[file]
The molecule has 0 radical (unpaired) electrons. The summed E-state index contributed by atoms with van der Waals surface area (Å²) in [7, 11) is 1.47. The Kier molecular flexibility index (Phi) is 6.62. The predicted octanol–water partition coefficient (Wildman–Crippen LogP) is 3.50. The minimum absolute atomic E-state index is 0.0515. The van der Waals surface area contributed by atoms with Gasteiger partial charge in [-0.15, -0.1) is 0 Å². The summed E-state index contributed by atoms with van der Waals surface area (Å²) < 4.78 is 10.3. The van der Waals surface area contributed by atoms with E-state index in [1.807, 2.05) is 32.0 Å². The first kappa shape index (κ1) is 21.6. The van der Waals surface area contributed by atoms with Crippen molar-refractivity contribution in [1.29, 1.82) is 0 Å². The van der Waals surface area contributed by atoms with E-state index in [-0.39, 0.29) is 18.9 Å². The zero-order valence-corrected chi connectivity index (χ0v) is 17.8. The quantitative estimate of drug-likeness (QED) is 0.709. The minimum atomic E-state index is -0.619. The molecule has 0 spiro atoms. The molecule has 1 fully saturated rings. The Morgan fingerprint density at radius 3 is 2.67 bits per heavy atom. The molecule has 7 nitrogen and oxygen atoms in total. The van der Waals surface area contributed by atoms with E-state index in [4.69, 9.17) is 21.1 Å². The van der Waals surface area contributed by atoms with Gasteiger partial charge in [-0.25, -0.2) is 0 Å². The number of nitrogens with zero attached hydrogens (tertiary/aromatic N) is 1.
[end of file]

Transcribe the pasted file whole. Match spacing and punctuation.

The molecule has 0 radical (unpaired) electrons. The summed E-state index contributed by atoms with van der Waals surface area (Å²) in [7, 11) is 1.47. The Kier molecular flexibility index (Phi) is 6.62. The predicted octanol–water partition coefficient (Wildman–Crippen LogP) is 3.50. The minimum absolute atomic E-state index is 0.0515. The van der Waals surface area contributed by atoms with Gasteiger partial charge in [-0.15, -0.1) is 0 Å². The summed E-state index contributed by atoms with van der Waals surface area (Å²) < 4.78 is 10.3. The van der Waals surface area contributed by atoms with E-state index in [1.807, 2.05) is 32.0 Å². The first kappa shape index (κ1) is 21.6. The van der Waals surface area contributed by atoms with Crippen molar-refractivity contribution in [1.29, 1.82) is 0 Å². The van der Waals surface area contributed by atoms with E-state index in [-0.39, 0.29) is 18.9 Å². The zero-order valence-corrected chi connectivity index (χ0v) is 17.8. The quantitative estimate of drug-likeness (QED) is 0.709. The minimum atomic E-state index is -0.619. The molecule has 0 spiro atoms. The molecule has 1 fully saturated rings. The Morgan fingerprint density at radius 3 is 2.67 bits per heavy atom. The molecule has 7 nitrogen and oxygen atoms in total. The van der Waals surface area contributed by atoms with E-state index in [4.69, 9.17) is 21.1 Å². The van der Waals surface area contributed by atoms with Gasteiger partial charge in [-0.25, -0.2) is 0 Å². The number of nitrogens with zero attached hydrogens (tertiary/aromatic N) is 1.